The Vikings’ stadium situation has reached critical mass this week, after a key House committee in Minnesota killed the bill that needs to be turned into law before the stadium can be built.
Now, the league has gotten more directly involved. Commissioner Roger Goodell and Steelers owner Art Rooney II, chair of the NFL’s stadium committee, will try on Friday to revive the deal that was previously struck between the team, Governor Mark Dayton, Minneapolis Mayor R. T. Rybak (but not City Council), and legislative leaders (but not the full Legislature).
NFL executive V.P. Eric Grubman joined PFT Live on Thursday to talk about the status of the effort to get the stadium built. Currently, the Vikings and the league want to know whether the politicians are willing to move forward with the deal that was struck among the folks at the highest levels of state and city government.
At a minimum, the Vikings and the NFL simply want a full vote by the legislators on the proposed deal. “[S]tanding back and looking at it you have to begin to wonder whether this is just going to be forever stalled,” Grubman said. “And that’s really what we have to find out, as soon as possible.”
Grubman explained that a failure to vote will be regarded as a vote against the proposal. “[O]ne way or another, the legislators own this process,” Grubman said. “They own the outcome. I just think they shouldn’t be afraid to vote ‘no,’ if that’s what they really want to do. But if they want to vote ‘yes,’ they shouldn’t let it die in a committee.”
The sudden insistence by the Vikings and the league on getting an answer comes after years of patience. The patience has now been exhausted. Right or wrong, yes or no, up or down, the Vikings and the NFL believe that the time has come for the people in Minnesota to decide whether they want to build the stadium, or not. “You have an ownership without a lease, an ownership that is without patience, questions from the rest of ownership, people have designs on the club from places outside Minnesota,” Grubman said. “These things are all boiling to the top.”
So with no lease and with the situation “boiling to the top,” what if the deal falls apart and the Vikings decide to leave in 2013 and an acceptable deal can’t be worked out to play in the Metrodome in 2012?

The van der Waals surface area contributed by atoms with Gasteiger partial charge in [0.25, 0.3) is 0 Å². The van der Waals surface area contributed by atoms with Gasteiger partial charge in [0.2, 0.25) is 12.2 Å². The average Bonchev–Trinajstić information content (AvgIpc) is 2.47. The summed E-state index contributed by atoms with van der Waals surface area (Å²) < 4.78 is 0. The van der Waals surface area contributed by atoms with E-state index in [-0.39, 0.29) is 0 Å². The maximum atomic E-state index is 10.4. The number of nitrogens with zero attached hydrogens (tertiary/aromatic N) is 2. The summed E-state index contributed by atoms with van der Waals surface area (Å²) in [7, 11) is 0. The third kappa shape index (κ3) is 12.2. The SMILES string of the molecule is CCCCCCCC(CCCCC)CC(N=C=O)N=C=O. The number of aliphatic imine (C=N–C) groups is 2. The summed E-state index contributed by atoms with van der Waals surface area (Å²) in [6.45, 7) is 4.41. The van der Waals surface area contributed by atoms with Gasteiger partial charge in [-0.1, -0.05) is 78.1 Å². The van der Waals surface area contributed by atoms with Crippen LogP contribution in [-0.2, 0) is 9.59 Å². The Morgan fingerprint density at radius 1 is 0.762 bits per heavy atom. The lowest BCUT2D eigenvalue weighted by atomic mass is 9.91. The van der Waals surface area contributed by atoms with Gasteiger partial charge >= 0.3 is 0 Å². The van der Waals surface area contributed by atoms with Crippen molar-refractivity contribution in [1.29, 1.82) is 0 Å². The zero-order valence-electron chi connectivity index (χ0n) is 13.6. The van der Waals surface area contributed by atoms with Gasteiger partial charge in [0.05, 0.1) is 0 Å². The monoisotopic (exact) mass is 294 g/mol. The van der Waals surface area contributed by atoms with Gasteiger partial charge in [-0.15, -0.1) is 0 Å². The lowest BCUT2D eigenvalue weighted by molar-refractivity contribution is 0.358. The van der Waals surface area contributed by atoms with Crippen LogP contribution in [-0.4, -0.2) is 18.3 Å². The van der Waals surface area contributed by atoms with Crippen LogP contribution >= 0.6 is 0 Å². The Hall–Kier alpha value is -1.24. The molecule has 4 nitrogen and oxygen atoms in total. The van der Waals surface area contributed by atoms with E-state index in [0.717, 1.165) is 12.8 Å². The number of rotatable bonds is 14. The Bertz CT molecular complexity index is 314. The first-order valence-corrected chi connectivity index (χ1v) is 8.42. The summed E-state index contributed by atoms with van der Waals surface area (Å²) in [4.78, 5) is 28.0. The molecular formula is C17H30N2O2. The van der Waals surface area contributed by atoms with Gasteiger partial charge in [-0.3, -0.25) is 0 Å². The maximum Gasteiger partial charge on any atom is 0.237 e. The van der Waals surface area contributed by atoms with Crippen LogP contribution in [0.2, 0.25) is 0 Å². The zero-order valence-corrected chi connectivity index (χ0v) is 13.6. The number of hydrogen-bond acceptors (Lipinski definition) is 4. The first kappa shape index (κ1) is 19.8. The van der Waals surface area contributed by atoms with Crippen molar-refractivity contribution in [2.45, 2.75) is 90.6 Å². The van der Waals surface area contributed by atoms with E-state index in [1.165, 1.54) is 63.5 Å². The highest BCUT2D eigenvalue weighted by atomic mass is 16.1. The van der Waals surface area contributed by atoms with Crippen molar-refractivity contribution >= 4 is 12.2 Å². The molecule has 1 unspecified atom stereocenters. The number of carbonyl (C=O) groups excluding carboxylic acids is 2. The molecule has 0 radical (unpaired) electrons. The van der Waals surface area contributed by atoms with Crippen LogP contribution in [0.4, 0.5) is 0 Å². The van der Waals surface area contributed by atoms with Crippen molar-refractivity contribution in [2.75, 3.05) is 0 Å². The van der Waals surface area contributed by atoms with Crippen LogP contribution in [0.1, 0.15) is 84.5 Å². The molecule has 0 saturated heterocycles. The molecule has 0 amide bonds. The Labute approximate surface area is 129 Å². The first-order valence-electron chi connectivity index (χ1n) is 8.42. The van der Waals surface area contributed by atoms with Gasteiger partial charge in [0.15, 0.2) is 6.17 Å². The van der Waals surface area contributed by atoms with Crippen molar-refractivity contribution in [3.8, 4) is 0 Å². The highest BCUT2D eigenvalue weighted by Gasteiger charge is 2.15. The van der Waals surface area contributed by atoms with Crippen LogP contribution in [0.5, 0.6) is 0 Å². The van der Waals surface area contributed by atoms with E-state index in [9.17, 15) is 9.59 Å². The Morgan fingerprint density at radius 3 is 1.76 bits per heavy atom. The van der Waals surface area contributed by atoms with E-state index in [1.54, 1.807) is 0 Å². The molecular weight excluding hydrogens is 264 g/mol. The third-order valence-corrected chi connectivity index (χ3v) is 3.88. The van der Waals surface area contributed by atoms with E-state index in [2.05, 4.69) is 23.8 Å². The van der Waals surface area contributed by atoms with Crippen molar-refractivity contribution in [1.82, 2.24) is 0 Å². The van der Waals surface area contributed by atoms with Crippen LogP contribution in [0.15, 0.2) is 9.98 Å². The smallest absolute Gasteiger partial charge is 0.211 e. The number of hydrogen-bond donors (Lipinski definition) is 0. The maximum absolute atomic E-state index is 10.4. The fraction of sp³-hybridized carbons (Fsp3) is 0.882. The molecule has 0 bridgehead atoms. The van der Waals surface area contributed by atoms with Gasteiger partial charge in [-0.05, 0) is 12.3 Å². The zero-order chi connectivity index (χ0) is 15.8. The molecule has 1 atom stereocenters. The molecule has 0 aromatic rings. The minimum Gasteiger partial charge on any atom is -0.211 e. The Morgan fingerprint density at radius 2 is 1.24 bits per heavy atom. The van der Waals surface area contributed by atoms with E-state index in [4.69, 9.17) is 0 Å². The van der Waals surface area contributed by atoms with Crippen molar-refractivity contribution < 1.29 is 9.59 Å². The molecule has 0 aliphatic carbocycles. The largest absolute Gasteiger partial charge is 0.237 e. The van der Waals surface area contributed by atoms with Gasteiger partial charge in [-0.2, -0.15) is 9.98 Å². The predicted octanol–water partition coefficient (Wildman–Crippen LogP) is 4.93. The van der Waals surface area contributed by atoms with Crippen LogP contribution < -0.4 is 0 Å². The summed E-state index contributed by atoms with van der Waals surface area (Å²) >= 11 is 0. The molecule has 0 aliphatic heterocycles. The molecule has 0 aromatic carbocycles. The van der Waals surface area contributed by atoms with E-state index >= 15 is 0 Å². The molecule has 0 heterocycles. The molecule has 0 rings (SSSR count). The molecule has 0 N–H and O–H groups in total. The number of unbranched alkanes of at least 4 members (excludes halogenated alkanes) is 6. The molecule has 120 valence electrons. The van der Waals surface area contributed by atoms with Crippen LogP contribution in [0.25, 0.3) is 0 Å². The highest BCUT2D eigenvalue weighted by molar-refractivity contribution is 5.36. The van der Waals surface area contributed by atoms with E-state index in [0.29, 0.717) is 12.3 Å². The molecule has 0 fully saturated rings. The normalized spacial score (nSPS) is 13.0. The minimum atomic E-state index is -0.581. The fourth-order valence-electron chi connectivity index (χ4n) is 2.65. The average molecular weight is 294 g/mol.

“I don’t want to get into that, and I haven’t prepared an answer for it,” Grubman said. “I will say simply that the Minnesota Vikings are going to play a full season in 2012 on this schedule that was announced two nights ago. And I hope and expect that they’ll be playing in the Metrodome. If for any reason they can’t, they will still play their games. . . . That’s a sideshow to the sideshow. Let’s keep our eyes focused on the goal line. The goal line is let’s get a reasonable stadium deal done for all parties, and let’s get it done as soon as possible. And if it can’t be done, then we’ll turn to alternatives.”
Those alternatives likely include selling the team to a local buyer, selling the team to a buying who would move the team, or moving the team with its current ownership.
Later tonight (ideally), I’ll put together a list of questions and answers aimed at helping folks in Minnesota and elsewhere understand how things got to this point, and where things could go from here.
None of this should be viewed as an opinion on whether it’s “right” or “wrong” to use bargaining power to secure public money. The NFL views the fact that other cities and/or states will contribute to the construction of a stadium not as leverage (or, as some call it, “extortion”) but competition. Though the process can be unsavory when a sports team that is viewed as a public asset can be moved to a new place, a location that hosts an NFL team sometimes has to ask itself whether it wants to continue to host an NFL team, and what it’s willing to contribute financially in order to do so. If the choice is made not to contribute enough public money to get a new stadium built, that’s fine.
The reality, when it comes to the NFL, is that someone else always will.